Battery storage: The economists are already struggling with zero marginal cost from wind and solar, and now this output can be stored cheaply. Energy is shifting rapidly from centralised to distributed energy – and battery storage will play a key role.
Australia, with its high electricity costs caused by greedy government network owners, will be at the forefront and lead the first mass-market take-up of storage.
Devices will get cheaper, more powerful, and easier to use. The price cuts will likely be visible from February or March when the Tesla Powerwall 2 arrives and its competitors are forced to cut prices or roll out more cost-effective models.
Expect to see more trials of the likes of AGL’s virtual power plants, the network offset trials by SAPN, Ausnet and others, and the power-sharing technology liberated by blockchain software and being rolled out by Powerledger and AO4 and the like.
Solar and wind costs will continue to fall. In Australia, that could be significant as the backlog in large-scale renewables projects finally breaks: expect to see numerous large-scale solar projects, many of them displacing second tier wind developments.
“Merchant” models will be the vogue for a while, before the big retailers wake up and lock in more projects on contract, particularly as consumers rail against the soaring cost of the “green energy” component of their bill, caused only by the retailers’ own failure to invest.
But it’s not the technology that is the major concern, it is the politics, and the potential for powerful interests to bamboozle politicians and encourage them to make dumb decisions about energy choices – or in the case of the Australian federal government, no decision at all.
The Finkel review will be critical to cut through the myth-making of technology deniers and myth-makers. But it will likely take time to sink in, presuming that anyone in the Coalition actually reads it.
The mainstream media could play a constructive role, but there is not much hope there. They seem completely enthralled by incumbents and completely uninterested in the potential of new technologies.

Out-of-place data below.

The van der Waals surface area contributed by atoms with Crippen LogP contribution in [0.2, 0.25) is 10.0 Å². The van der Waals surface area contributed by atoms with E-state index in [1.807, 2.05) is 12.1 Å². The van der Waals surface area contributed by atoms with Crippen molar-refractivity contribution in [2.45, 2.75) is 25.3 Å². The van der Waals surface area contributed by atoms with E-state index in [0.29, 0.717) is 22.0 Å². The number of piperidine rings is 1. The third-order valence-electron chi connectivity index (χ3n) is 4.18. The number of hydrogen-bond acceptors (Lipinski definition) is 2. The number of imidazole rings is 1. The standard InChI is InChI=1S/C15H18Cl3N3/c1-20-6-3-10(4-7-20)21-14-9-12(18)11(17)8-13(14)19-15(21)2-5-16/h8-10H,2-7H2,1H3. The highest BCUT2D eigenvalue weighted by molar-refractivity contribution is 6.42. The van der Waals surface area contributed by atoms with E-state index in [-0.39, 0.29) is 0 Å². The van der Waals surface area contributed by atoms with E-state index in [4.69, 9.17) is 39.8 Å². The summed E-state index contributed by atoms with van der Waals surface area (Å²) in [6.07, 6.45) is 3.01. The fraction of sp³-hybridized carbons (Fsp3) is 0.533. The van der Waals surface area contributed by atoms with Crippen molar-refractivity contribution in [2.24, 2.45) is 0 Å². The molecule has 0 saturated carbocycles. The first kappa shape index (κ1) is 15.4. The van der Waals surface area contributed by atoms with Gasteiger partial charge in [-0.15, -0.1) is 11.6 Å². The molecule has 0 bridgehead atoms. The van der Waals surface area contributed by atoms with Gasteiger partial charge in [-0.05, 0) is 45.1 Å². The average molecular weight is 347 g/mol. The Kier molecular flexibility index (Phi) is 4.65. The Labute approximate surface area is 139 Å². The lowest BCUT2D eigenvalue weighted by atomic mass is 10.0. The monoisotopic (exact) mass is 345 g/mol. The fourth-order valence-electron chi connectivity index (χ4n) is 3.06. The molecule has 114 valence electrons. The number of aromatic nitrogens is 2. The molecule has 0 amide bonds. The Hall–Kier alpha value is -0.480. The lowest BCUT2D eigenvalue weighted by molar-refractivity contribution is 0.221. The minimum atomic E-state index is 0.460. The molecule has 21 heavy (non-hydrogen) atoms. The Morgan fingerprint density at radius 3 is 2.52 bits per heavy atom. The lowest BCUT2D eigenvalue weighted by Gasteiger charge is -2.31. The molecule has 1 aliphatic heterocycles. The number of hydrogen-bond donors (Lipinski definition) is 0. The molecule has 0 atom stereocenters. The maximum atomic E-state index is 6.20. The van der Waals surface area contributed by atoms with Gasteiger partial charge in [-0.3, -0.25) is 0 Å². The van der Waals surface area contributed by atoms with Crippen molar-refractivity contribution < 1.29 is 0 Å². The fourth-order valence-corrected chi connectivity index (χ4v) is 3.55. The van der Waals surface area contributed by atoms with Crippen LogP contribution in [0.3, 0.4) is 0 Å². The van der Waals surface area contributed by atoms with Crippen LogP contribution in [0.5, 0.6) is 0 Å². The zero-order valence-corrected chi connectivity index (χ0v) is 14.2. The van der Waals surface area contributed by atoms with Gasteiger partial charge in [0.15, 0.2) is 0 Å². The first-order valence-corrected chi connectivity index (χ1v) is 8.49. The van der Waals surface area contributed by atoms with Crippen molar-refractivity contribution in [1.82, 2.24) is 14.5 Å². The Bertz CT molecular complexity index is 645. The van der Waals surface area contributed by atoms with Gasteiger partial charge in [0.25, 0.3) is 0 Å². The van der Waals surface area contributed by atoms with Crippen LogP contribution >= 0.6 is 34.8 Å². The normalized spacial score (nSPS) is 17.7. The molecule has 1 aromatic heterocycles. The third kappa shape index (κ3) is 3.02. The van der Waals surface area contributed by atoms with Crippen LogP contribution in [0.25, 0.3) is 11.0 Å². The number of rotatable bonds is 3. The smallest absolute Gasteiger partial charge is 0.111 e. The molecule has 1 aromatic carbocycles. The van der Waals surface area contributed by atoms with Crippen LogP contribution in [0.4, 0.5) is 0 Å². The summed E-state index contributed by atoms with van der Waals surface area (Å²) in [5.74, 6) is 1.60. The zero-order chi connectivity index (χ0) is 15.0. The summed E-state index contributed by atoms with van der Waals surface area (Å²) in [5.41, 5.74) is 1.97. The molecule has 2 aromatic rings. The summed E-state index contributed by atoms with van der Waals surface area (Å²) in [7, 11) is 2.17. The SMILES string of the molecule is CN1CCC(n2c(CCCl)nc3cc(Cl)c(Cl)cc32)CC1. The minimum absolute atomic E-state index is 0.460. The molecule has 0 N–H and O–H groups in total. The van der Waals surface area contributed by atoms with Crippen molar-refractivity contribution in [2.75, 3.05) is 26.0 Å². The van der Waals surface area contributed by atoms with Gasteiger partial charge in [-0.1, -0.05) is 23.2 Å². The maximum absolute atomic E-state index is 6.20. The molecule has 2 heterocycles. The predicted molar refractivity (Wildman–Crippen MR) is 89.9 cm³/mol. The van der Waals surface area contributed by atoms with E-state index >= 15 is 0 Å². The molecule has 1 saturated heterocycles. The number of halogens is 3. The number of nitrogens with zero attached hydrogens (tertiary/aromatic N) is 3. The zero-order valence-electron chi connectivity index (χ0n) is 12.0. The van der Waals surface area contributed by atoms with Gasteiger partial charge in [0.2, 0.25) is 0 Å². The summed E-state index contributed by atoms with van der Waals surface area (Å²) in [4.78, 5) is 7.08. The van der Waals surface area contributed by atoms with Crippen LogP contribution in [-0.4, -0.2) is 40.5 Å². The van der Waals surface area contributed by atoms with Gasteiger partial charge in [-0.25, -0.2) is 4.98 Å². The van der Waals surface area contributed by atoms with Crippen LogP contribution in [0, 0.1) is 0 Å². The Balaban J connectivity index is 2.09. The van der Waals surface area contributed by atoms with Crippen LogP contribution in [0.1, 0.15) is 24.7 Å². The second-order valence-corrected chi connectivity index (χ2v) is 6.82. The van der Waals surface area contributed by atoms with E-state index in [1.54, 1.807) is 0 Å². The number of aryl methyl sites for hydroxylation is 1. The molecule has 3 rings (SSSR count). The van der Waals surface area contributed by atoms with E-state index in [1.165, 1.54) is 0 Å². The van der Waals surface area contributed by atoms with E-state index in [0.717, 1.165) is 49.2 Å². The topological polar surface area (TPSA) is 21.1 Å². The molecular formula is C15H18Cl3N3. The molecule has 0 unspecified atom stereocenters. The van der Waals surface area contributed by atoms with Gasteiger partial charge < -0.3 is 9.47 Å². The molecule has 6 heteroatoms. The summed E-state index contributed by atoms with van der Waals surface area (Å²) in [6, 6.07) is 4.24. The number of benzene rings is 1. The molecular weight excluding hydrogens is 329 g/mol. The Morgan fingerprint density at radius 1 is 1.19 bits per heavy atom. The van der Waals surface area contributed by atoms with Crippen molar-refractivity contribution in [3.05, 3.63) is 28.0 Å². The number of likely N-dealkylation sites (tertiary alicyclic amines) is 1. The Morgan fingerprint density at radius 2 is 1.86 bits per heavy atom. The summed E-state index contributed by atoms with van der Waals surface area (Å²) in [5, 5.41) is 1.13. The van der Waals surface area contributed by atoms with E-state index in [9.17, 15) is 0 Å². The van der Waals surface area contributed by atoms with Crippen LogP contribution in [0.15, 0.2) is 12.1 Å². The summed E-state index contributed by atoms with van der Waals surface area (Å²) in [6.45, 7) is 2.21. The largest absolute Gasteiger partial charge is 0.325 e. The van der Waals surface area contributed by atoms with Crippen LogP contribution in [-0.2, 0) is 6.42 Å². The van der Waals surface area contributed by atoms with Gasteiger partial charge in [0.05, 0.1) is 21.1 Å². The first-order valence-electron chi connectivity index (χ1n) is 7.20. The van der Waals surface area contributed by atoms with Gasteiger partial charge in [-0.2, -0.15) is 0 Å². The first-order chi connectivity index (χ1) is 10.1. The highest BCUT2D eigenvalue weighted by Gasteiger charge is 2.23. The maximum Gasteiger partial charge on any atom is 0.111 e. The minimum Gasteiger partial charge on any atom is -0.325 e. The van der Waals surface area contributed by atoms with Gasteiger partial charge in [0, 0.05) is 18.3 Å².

It is disconcerting enough that most energy market and pricing regulators seem to think that their primary role is to protect the incumbent over the consumer – see the way they protect network revenue, how they demonise renewable incentives as a “transfer of wealth from the generators to the consumers.
Consider the mainstream media response to our revelation that BHP’s Olympic Dam “blackout” in December wasn’t actually a blackout at all, but a contracted “load shed” over a three-hour period (70MW from the 170MW they were using). Most completely ignored it. “Splitting hairs” sniffed the AFR.
Don’t expect much from the ABC either. When the excellent Finkel review was published, chief political reporter Chris Uhlmann tweeted with glee, and then congratulated himself in subsequent tweets for his prescience.
For some reason, as The Climate Institute’s John Connor quickly pointed out, Uhlmann completely ignored the next sentence in Finkel’s summary: “Fortunately, solutions are available to effectively integrate variable renewable electricity generators into the electricity grid.”
Finkel even put it in very big type later in the report so that even ABC political editors could find it.
It just goes to show, it’s going to be a long year. As Connor pleaded with Uhlmann over Twitter, “all we want is a mature debate.” The chances are that we won’t get it: Technology marvels on one hand, and Trump, post truth, ideology and media indifference and ignorance on the other.
Which is why we hope you will be back with us at RenewEconomy in 2017. It’s going to be a fascinating year – exciting and infuriating all at the same time. And we’ll be here to document it.